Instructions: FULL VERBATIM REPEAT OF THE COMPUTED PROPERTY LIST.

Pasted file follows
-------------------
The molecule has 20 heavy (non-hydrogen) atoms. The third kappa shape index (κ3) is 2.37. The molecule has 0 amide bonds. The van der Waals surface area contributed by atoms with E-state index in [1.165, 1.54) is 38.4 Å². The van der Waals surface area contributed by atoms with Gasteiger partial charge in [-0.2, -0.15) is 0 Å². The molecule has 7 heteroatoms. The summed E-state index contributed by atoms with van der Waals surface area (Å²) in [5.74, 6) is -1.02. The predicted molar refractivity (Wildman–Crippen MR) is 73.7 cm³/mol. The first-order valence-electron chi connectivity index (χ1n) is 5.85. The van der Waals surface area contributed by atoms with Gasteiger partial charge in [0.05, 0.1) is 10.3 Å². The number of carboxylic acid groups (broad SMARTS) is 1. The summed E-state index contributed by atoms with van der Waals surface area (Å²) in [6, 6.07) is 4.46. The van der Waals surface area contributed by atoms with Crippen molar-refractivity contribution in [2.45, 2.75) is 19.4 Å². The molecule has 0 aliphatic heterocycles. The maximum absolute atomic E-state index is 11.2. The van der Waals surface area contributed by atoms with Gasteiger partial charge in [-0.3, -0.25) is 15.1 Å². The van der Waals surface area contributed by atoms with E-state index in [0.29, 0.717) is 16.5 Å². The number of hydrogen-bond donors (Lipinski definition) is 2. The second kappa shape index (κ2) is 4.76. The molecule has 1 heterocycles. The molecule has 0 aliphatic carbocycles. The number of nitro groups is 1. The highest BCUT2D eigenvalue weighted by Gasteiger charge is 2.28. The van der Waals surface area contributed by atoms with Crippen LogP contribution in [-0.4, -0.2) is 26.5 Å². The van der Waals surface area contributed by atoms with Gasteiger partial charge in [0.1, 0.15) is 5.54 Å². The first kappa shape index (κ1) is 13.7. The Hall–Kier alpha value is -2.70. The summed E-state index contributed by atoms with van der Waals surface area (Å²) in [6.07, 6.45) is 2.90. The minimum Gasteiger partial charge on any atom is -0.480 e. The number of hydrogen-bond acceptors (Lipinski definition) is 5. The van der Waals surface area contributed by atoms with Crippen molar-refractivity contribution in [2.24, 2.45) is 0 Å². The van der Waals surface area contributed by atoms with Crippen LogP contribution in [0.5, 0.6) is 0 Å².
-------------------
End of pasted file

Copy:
The molecule has 20 heavy (non-hydrogen) atoms. The third kappa shape index (κ3) is 2.37. The molecule has 0 amide bonds. The van der Waals surface area contributed by atoms with E-state index in [1.165, 1.54) is 38.4 Å². The van der Waals surface area contributed by atoms with Gasteiger partial charge in [-0.2, -0.15) is 0 Å². The molecule has 7 heteroatoms. The summed E-state index contributed by atoms with van der Waals surface area (Å²) in [5.74, 6) is -1.02. The predicted molar refractivity (Wildman–Crippen MR) is 73.7 cm³/mol. The first-order valence-electron chi connectivity index (χ1n) is 5.85. The van der Waals surface area contributed by atoms with Gasteiger partial charge in [0.05, 0.1) is 10.3 Å². The number of carboxylic acid groups (broad SMARTS) is 1. The summed E-state index contributed by atoms with van der Waals surface area (Å²) in [6, 6.07) is 4.46. The van der Waals surface area contributed by atoms with Crippen molar-refractivity contribution in [2.45, 2.75) is 19.4 Å². The molecule has 0 aliphatic heterocycles. The maximum absolute atomic E-state index is 11.2. The van der Waals surface area contributed by atoms with Gasteiger partial charge in [-0.3, -0.25) is 15.1 Å². The van der Waals surface area contributed by atoms with E-state index in [0.29, 0.717) is 16.5 Å². The number of hydrogen-bond donors (Lipinski definition) is 2. The second kappa shape index (κ2) is 4.76. The molecule has 1 heterocycles. The molecule has 0 aliphatic carbocycles. The number of nitro groups is 1. The highest BCUT2D eigenvalue weighted by Gasteiger charge is 2.28. The van der Waals surface area contributed by atoms with Crippen LogP contribution in [-0.4, -0.2) is 26.5 Å². The van der Waals surface area contributed by atoms with Gasteiger partial charge in [0.1, 0.15) is 5.54 Å². The first kappa shape index (κ1) is 13.7. The Hall–Kier alpha value is -2.70. The summed E-state index contributed by atoms with van der Waals surface area (Å²) in [6.07, 6.45) is 2.90. The minimum Gasteiger partial charge on any atom is -0.480 e. The number of hydrogen-bond acceptors (Lipinski definition) is 5. The van der Waals surface area contributed by atoms with Crippen molar-refractivity contribution in [2.24, 2.45) is 0 Å². The van der Waals surface area contributed by atoms with Crippen LogP contribution in [0.5, 0.6) is 0 Å².